Crimp connectors

Crimp connectors

The crimp connections have proven themselves millions of times over in all areas of industry, automotive technology, aviation, the transport industry, and in medical equipment.

Crimp connectors are also known as crimp contacts. They come in a wide range of versions and designs and are divided into two main groups. The solid/turned crimp connectors or contacts are referred to as being “closed”, while the punched/rolled crimp connectors or contacts are “open”. In an electrical installation, these crimp connections fall under the heading of “solder-free electrical connections”.

Test specifications and main groups

The scope of performance as well as test specifications are described in the European standard DIN EN 60352-2. “Crimping” is a joining process to permanently connect one or more conductors with a contact. A stripped conductor is inserted into the crimp zone of the contact and connected by means of a defined crimping process. This results in a permanent, reliable crimp connection that cannot be detached.

The following main groups define the various connector types, with a broad spectrum of dimensions and conductor cross-section ranges: punched-rolled contacts, turned contacts, hard-soldered crimping cable lugs, tubular and compression cable lugs, butt connectors, insulated crimping cable lugs, pin cable lugs, uninsulated and insulated ring cable lugs, uninsulated and insulated fork-type cable lugs, uninsulated and insulated slip-on sleeves, and coaxial CATV connectors.

Crimp profiles

The B crimp profile is mainly used for punched-rolled contacts. Solid turned crimp connectors/contacts mainly exhibit profiles with four-mandrel crimping (4/8 indent), square, oval, mandrel crimping, twin mandrel crimping, WM crimping, hexagonal (hex) plus mandrel crimping, and B crimp.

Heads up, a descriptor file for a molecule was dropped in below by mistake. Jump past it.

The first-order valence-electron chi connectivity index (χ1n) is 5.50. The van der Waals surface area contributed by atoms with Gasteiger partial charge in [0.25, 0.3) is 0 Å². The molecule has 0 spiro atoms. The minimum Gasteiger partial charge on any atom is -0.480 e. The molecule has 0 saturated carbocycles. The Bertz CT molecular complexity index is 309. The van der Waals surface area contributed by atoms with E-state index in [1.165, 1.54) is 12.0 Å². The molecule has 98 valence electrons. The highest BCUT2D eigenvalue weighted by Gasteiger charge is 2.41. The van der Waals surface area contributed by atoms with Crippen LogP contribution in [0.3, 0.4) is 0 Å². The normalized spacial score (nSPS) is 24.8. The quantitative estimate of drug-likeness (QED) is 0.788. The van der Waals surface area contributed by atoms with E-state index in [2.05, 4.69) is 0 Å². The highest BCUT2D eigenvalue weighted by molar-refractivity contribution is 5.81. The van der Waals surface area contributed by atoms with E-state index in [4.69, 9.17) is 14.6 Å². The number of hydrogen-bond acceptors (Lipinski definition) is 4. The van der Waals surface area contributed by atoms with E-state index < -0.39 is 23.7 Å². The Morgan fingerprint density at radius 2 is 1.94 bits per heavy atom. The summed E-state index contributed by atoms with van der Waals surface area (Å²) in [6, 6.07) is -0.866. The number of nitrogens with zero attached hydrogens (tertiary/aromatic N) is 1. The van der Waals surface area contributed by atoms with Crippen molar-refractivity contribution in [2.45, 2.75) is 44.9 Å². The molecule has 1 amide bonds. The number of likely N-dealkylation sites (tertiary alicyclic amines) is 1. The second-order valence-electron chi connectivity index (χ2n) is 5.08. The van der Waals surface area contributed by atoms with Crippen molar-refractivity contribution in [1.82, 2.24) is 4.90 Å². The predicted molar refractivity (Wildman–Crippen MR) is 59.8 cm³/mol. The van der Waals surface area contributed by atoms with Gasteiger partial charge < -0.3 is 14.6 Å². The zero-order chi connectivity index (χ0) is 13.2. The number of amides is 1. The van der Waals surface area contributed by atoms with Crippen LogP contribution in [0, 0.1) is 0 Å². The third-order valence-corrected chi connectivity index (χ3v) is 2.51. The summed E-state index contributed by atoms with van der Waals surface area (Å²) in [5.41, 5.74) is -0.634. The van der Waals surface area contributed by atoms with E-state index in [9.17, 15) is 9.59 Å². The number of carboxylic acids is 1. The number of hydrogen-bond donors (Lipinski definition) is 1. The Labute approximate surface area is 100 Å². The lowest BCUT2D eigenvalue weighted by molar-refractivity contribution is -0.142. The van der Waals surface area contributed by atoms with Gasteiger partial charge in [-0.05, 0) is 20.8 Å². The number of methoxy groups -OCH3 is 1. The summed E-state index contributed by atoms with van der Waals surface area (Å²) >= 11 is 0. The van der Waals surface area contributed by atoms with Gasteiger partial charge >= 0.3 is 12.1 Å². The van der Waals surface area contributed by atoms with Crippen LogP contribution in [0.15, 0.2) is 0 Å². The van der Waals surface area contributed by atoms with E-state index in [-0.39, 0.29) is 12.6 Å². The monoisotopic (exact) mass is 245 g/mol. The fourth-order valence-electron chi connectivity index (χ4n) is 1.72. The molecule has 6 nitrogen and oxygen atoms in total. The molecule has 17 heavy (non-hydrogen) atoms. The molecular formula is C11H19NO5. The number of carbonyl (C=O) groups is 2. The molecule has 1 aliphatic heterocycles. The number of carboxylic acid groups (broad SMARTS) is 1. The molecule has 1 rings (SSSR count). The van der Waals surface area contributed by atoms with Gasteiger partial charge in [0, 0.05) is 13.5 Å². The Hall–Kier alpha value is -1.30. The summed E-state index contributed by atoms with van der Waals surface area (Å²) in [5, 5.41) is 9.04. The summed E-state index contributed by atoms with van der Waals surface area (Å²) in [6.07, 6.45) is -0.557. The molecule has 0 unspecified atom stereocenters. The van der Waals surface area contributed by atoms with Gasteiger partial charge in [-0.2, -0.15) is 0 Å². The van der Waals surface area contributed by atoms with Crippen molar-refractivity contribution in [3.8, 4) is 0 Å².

Mechanical crimping pliers with a ratchet system or hydraulically operated tools with different die sizes and crimp profiles process cross-sections larger than 10 mm². Depending on the machine type, square and four-mandrel profiles up to 10 mm² are installed in electrical, pneumatic, and electro-pneumatic crimping machines. For larger cross-sections, such as for a charging connector, the B crimp profile is also used.

Other profiles, such as WM crimp, O crimp, indent crimp, and double indent crimp, are used for processing ferrules, tubular and crimping cable lugs, and crimp connectors up to 300 mm². DIN 46230, DIN 46234, and DIN 46235 are used as a reference for the standard.

Crimp profile selection

This time-saving, cost-effective connection method has proved itself millions of times over for many decades. Selecting the right design, however, is a very complex task. For standard-compliant crimp connections, the perfect interplay between the cross-section of the litz wire, crimp contact, crimping tool, and correct tool setting is crucial. Selecting the crimp profile depends on various parameters, such as the crimp connector or crimp contact, the applicable standard, the area of use, and the specific connector type.